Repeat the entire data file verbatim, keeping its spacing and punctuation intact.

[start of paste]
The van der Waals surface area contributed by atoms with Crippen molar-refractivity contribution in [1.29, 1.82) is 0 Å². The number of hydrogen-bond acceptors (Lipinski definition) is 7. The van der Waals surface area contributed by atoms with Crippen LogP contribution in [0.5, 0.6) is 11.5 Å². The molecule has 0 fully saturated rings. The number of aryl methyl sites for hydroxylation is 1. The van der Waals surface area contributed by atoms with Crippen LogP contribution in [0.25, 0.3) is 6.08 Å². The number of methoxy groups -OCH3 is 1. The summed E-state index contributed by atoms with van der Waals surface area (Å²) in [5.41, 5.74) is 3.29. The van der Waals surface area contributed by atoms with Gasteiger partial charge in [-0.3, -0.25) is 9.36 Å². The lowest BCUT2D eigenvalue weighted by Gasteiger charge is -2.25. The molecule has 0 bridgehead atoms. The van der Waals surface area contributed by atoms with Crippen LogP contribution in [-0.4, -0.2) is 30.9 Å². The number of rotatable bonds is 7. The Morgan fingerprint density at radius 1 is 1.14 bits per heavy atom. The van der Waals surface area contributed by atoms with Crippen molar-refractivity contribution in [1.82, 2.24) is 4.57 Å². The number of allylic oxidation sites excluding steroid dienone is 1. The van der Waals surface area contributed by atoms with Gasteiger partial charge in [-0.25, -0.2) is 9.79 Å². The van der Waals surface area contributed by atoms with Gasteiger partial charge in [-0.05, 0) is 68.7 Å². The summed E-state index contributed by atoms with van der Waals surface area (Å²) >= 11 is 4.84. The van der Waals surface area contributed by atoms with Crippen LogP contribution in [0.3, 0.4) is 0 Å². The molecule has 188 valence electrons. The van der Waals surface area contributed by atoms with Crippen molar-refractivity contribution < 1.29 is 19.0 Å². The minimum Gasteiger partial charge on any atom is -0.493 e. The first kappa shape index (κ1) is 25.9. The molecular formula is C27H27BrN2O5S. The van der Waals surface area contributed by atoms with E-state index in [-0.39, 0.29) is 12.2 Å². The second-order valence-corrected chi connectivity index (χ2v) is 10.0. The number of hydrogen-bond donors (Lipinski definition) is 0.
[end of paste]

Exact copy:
The van der Waals surface area contributed by atoms with Crippen molar-refractivity contribution in [1.29, 1.82) is 0 Å². The number of hydrogen-bond acceptors (Lipinski definition) is 7. The van der Waals surface area contributed by atoms with Crippen LogP contribution in [0.5, 0.6) is 11.5 Å². The molecule has 0 fully saturated rings. The number of aryl methyl sites for hydroxylation is 1. The van der Waals surface area contributed by atoms with Crippen LogP contribution in [0.25, 0.3) is 6.08 Å². The number of methoxy groups -OCH3 is 1. The summed E-state index contributed by atoms with van der Waals surface area (Å²) in [5.41, 5.74) is 3.29. The van der Waals surface area contributed by atoms with Gasteiger partial charge in [-0.3, -0.25) is 9.36 Å². The lowest BCUT2D eigenvalue weighted by Gasteiger charge is -2.25. The molecule has 0 bridgehead atoms. The van der Waals surface area contributed by atoms with Crippen LogP contribution in [-0.4, -0.2) is 30.9 Å². The number of rotatable bonds is 7. The Morgan fingerprint density at radius 1 is 1.14 bits per heavy atom. The van der Waals surface area contributed by atoms with Crippen molar-refractivity contribution in [1.82, 2.24) is 4.57 Å². The number of allylic oxidation sites excluding steroid dienone is 1. The van der Waals surface area contributed by atoms with Gasteiger partial charge in [-0.25, -0.2) is 9.79 Å². The van der Waals surface area contributed by atoms with Gasteiger partial charge in [-0.05, 0) is 68.7 Å². The summed E-state index contributed by atoms with van der Waals surface area (Å²) >= 11 is 4.84. The van der Waals surface area contributed by atoms with Crippen LogP contribution in [0.3, 0.4) is 0 Å². The molecule has 188 valence electrons. The van der Waals surface area contributed by atoms with Crippen molar-refractivity contribution < 1.29 is 19.0 Å². The minimum Gasteiger partial charge on any atom is -0.493 e. The first kappa shape index (κ1) is 25.9. The molecular formula is C27H27BrN2O5S. The van der Waals surface area contributed by atoms with E-state index in [-0.39, 0.29) is 12.2 Å². The second-order valence-corrected chi connectivity index (χ2v) is 10.0. The number of hydrogen-bond donors (Lipinski definition) is 0.